Need Blind Admission
Brown has a need-blind admission policy for all US citizens and permanent residents. Starting with the fall 2017 entering class, this policy also applies to first-year, first-time undocumented and Deferred Action for Childhood Arrival (DACA) students. Need-blind admission simply means that your ability to pay for your education will not be a factor in the admission decision. Its basic premise is that a family's financial circumstances will not be considered when reviewing a student's application for undergraduate admission. This policy has allowed us to further open our doors to students who had previously thought an Ivy League education was out of reach. Brown is committed to maintaining a student body that is strong in intellect, diverse in character, and driven to achieve. Any student who possesses these qualities should have the opportunity to study at Brown. The need-blind policy further underscores this commitment.
Financial Aid Initiatives Unique to Brown University
Financial aid is one of our highest priorities. Brown is committed to meeting a family’s full demonstrated financial need and has established several unique financial aid initiatives to better assist families.
In 2008, Brown began replacing the University-packaged student loan component with additional University Scholarship for families with a total parent income of less than $100,000. The Brown Promise eliminates the $100,000 total parent income threshold and expands this initiative to aid recipients eligible for University Scholarship starting with the 2018-2019 academic year. This means that 100% of every student’s demonstrated need is met with an initial package that includes scholarship and work only — no loans. The following examples demonstrate how the Brown Promise impacts awards at different income levels.Details on creating a financial aid package, initiatives unique to Brown,student effort level and/or how Brown University defines total income are highlighted in the A-Z index on our website.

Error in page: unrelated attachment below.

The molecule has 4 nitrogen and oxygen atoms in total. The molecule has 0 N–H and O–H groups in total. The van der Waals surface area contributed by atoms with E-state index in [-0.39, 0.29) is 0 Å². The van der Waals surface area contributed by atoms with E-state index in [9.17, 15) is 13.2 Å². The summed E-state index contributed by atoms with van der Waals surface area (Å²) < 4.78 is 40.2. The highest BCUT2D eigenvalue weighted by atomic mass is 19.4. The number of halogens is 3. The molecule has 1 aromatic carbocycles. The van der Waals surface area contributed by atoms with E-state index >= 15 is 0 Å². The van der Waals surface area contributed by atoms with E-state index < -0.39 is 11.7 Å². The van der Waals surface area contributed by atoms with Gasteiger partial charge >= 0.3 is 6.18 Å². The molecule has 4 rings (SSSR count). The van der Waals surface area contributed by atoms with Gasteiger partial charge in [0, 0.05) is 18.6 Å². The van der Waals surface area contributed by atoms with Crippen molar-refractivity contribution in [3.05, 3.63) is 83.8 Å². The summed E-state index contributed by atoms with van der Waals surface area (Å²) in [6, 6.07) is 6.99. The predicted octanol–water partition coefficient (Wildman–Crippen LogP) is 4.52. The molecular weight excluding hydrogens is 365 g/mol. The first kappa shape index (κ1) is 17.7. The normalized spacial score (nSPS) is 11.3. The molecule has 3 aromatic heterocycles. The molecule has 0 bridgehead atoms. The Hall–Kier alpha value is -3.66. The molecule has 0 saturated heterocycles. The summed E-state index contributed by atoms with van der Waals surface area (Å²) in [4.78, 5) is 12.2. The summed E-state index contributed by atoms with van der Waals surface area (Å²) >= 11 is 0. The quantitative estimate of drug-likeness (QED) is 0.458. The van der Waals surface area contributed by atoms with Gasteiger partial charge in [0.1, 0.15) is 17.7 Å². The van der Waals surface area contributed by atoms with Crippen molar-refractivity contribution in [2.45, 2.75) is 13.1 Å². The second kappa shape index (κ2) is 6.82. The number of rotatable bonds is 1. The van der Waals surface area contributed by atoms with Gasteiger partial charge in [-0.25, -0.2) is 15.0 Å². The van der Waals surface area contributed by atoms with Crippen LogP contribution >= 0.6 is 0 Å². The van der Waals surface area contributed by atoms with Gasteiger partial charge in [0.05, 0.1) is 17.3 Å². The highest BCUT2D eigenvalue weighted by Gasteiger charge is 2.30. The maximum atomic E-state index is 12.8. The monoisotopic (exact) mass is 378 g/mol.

For Example: A family of four with one student attending Brown as an incoming freshman in 2018-2019, with a total parent income of $57,200 and assets of $68,000 could expect the following estimated financial aid award.
|Basic Need Formula ~ Example||
Financial Aid Award
|COST OF ATTENDANCE||Billed and Indirect expenses||$73,892||STUDENT'S NEED||$71,142|
|Award to meet NEED:|
|Expected Family Contribution (EFC)||Student Contribution||$2,750||Scholarship||
|= NEED||Eligibility for need based financial aid||=$71,142||TOTAL AWARD=NEED||$71,142|
Need-Based Financial Aid
We believe that financing a Brown education is most successful through a partnership that draws on the resources of the student, his/her family, federal/state governments, and the University itself. We also believe that the primary responsibility to pay for college, to the extent possible, lies with the family. Eligibility for financial aid from the University, therefore, is based on demonstrated financial need. Brown, as a member of the Ivy League, does not offer aid based on academic achievement, athletic ability, or any other form of merit or talent.
Brown meets the full demonstrated financial need of all applicants who meet the published financial aid deadlines. Based on eligibility, a financial aid award may consist of any combination of state grant, federal grant, standard amount of loan, and work-study/campus employment. The remaining demonstrated need would be met with University Scholarship. Students must reapply for financial aid each year and meet all published deadlines to preserve eligibility consideration.
Brown University awards and distributes all of its aid based on demonstrated financial need only. To determine need, therefore eligibility for financial aid, we first measure the financial strength of the family. We collect financial information from the CSS Profile for all applicants and the Free Application for Federal Student Aid (FAFSA) for U.S. citizen applicants. We then verify this information with income tax returns for accuracy. Consideration is given to family marital status, number of dependents, number of children in the household pursuing an undergraduate education, unusual medical expenses, and federal, state, and local taxes, to name a few. Each analysis is reviewed individually, and in many cases modified, according to institutional policy. More details are available here.